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Rethinking AI: What if the future is not robotic?
10 April, 2019
6:30 pm - 8:00 pm
The hype around artificial intelligence has now reached monumental proportions. Worries about killer robots or robots taking our jobs have reached a fever pitch within governments, corporations, and universities.
In this talk, Dr Stevens will draw on the history of AI to argue that the hype may be misleading us in critical ways. AI’s history consists of over-promising and under-delivering. Why should this time be any different? Both the doomsday scenarios spun by some and the unbounded optimism pitched by others are overblown. In fact, there are good reasons to suspect that artificial intelligence — at least in the way it is most often portrayed — is very unlikely to emerge. However, the focus on existential threats and imaginary problems distracts us from focusing on both the benefits and the immediate problems created by the computer and data systems that currently dominate our lives.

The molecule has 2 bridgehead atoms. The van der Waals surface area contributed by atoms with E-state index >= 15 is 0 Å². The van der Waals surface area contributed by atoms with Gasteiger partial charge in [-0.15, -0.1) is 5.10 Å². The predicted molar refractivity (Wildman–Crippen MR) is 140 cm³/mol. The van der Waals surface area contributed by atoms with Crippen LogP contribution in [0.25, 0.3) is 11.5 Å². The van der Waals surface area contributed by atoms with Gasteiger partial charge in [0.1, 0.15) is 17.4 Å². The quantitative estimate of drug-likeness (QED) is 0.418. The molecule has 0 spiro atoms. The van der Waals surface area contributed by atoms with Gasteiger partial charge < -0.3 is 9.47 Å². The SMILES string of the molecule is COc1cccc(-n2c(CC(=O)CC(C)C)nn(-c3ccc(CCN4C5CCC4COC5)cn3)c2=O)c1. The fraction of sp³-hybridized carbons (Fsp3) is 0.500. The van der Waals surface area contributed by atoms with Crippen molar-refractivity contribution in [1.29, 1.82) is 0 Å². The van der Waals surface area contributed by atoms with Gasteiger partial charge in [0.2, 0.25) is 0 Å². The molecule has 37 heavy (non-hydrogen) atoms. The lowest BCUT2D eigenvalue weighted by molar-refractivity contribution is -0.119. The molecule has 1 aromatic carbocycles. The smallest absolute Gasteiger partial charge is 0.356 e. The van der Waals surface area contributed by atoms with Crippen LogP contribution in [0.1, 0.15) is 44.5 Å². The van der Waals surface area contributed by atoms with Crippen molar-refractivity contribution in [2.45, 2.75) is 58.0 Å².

MEET THE SPEAKER
Associate Professor Hallam Stevens
Associate Professor of History, School of Humanities, Nanyang Technological University (NTU)
Dr Hallam Stevens is an associate professor of history in the School of Humanities at NTU. His work focuses on the history of science and technology and attempts to understand how information technologies have transformed the life sciences and our understanding of “life” in the twentieth and twenty-first centuries. He is the author of Life out of Sequence: A Data-Driven History of Bioinformatics (2013), Biotechnology and Society: An Introduction (2016), and the co-editor of Postgenomics: Perspectives on Biology After the Genome (2015).
Admission is free.
Disclaimer: The views expressed by the speaker in this talk are their own and do not represent the opinions of The HEAD Foundation.